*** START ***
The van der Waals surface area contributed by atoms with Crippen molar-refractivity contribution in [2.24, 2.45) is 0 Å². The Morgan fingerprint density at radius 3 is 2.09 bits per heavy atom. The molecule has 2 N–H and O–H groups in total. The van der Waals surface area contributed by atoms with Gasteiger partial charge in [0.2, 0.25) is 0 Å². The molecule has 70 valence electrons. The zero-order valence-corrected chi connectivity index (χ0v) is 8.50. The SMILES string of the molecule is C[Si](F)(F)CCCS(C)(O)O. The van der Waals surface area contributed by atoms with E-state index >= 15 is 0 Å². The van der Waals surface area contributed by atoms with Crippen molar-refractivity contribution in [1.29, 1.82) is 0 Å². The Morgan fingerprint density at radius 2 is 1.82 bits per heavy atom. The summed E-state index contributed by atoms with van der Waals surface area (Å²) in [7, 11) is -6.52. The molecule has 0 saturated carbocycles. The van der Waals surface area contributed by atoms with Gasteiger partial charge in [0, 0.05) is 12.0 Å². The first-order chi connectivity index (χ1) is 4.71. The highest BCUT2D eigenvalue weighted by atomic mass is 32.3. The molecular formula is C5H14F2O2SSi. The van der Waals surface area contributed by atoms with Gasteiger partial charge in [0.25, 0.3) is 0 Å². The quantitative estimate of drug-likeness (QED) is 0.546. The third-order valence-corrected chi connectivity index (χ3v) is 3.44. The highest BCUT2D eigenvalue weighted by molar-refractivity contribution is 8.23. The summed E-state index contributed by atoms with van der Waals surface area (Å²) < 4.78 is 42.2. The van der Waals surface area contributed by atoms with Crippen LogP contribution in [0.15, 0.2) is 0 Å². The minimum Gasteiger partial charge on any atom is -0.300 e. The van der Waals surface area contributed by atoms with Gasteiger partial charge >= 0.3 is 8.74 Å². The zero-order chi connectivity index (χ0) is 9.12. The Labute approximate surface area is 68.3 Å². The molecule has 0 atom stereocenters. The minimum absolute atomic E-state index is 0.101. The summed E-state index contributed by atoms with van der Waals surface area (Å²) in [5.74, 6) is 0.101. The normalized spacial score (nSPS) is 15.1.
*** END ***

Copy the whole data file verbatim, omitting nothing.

The van der Waals surface area contributed by atoms with Crippen molar-refractivity contribution in [2.24, 2.45) is 0 Å². The Morgan fingerprint density at radius 3 is 2.09 bits per heavy atom. The molecule has 2 N–H and O–H groups in total. The van der Waals surface area contributed by atoms with Gasteiger partial charge in [0.2, 0.25) is 0 Å². The molecule has 70 valence electrons. The zero-order valence-corrected chi connectivity index (χ0v) is 8.50. The SMILES string of the molecule is C[Si](F)(F)CCCS(C)(O)O. The van der Waals surface area contributed by atoms with E-state index >= 15 is 0 Å². The van der Waals surface area contributed by atoms with Crippen molar-refractivity contribution in [1.29, 1.82) is 0 Å². The Morgan fingerprint density at radius 2 is 1.82 bits per heavy atom. The summed E-state index contributed by atoms with van der Waals surface area (Å²) in [7, 11) is -6.52. The molecule has 0 saturated carbocycles. The van der Waals surface area contributed by atoms with Gasteiger partial charge in [0, 0.05) is 12.0 Å². The first-order chi connectivity index (χ1) is 4.71. The highest BCUT2D eigenvalue weighted by atomic mass is 32.3. The molecular formula is C5H14F2O2SSi. The van der Waals surface area contributed by atoms with Gasteiger partial charge in [0.25, 0.3) is 0 Å². The quantitative estimate of drug-likeness (QED) is 0.546. The third-order valence-corrected chi connectivity index (χ3v) is 3.44. The highest BCUT2D eigenvalue weighted by molar-refractivity contribution is 8.23. The summed E-state index contributed by atoms with van der Waals surface area (Å²) < 4.78 is 42.2. The van der Waals surface area contributed by atoms with Crippen LogP contribution in [0.15, 0.2) is 0 Å². The minimum Gasteiger partial charge on any atom is -0.300 e. The van der Waals surface area contributed by atoms with Gasteiger partial charge >= 0.3 is 8.74 Å². The zero-order chi connectivity index (χ0) is 9.12. The Labute approximate surface area is 68.3 Å². The molecule has 0 atom stereocenters. The minimum absolute atomic E-state index is 0.101. The summed E-state index contributed by atoms with van der Waals surface area (Å²) in [5.74, 6) is 0.101. The normalized spacial score (nSPS) is 15.1.